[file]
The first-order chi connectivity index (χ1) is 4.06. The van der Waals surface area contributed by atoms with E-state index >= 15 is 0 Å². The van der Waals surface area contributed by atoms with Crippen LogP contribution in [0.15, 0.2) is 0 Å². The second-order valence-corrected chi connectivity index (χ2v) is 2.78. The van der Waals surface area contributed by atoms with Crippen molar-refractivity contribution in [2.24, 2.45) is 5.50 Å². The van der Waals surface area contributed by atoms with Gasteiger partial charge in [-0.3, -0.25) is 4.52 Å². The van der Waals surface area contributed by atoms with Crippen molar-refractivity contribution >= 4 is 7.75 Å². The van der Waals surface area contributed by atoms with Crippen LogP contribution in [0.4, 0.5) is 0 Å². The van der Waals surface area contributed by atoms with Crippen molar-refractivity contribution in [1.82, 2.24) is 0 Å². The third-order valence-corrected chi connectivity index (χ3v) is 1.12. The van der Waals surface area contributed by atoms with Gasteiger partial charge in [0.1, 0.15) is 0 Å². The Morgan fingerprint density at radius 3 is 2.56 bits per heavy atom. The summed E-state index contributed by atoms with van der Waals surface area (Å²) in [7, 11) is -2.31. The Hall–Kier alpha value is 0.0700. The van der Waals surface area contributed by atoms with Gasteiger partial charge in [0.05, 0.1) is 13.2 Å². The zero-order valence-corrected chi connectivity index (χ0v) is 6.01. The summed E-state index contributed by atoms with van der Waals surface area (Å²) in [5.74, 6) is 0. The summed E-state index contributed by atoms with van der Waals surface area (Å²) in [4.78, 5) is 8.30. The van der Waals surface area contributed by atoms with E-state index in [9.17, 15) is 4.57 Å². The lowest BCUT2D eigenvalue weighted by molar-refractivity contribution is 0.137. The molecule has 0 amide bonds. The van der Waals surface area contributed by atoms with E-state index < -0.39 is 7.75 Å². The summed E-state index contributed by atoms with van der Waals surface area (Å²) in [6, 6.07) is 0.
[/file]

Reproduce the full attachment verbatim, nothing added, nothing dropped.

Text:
The first-order chi connectivity index (χ1) is 4.06. The van der Waals surface area contributed by atoms with E-state index >= 15 is 0 Å². The van der Waals surface area contributed by atoms with Crippen LogP contribution in [0.15, 0.2) is 0 Å². The second-order valence-corrected chi connectivity index (χ2v) is 2.78. The van der Waals surface area contributed by atoms with Crippen molar-refractivity contribution in [2.24, 2.45) is 5.50 Å². The van der Waals surface area contributed by atoms with Gasteiger partial charge in [-0.3, -0.25) is 4.52 Å². The van der Waals surface area contributed by atoms with Crippen molar-refractivity contribution >= 4 is 7.75 Å². The van der Waals surface area contributed by atoms with Crippen LogP contribution in [0.4, 0.5) is 0 Å². The van der Waals surface area contributed by atoms with Crippen molar-refractivity contribution in [1.82, 2.24) is 0 Å². The third-order valence-corrected chi connectivity index (χ3v) is 1.12. The van der Waals surface area contributed by atoms with Gasteiger partial charge in [0.1, 0.15) is 0 Å². The Morgan fingerprint density at radius 3 is 2.56 bits per heavy atom. The summed E-state index contributed by atoms with van der Waals surface area (Å²) in [7, 11) is -2.31. The Hall–Kier alpha value is 0.0700. The van der Waals surface area contributed by atoms with Gasteiger partial charge in [0.05, 0.1) is 13.2 Å². The zero-order valence-corrected chi connectivity index (χ0v) is 6.01. The summed E-state index contributed by atoms with van der Waals surface area (Å²) in [5.74, 6) is 0. The summed E-state index contributed by atoms with van der Waals surface area (Å²) in [4.78, 5) is 8.30. The van der Waals surface area contributed by atoms with E-state index in [9.17, 15) is 4.57 Å². The lowest BCUT2D eigenvalue weighted by molar-refractivity contribution is 0.137. The molecule has 0 amide bonds. The van der Waals surface area contributed by atoms with E-state index < -0.39 is 7.75 Å². The summed E-state index contributed by atoms with van der Waals surface area (Å²) in [6, 6.07) is 0.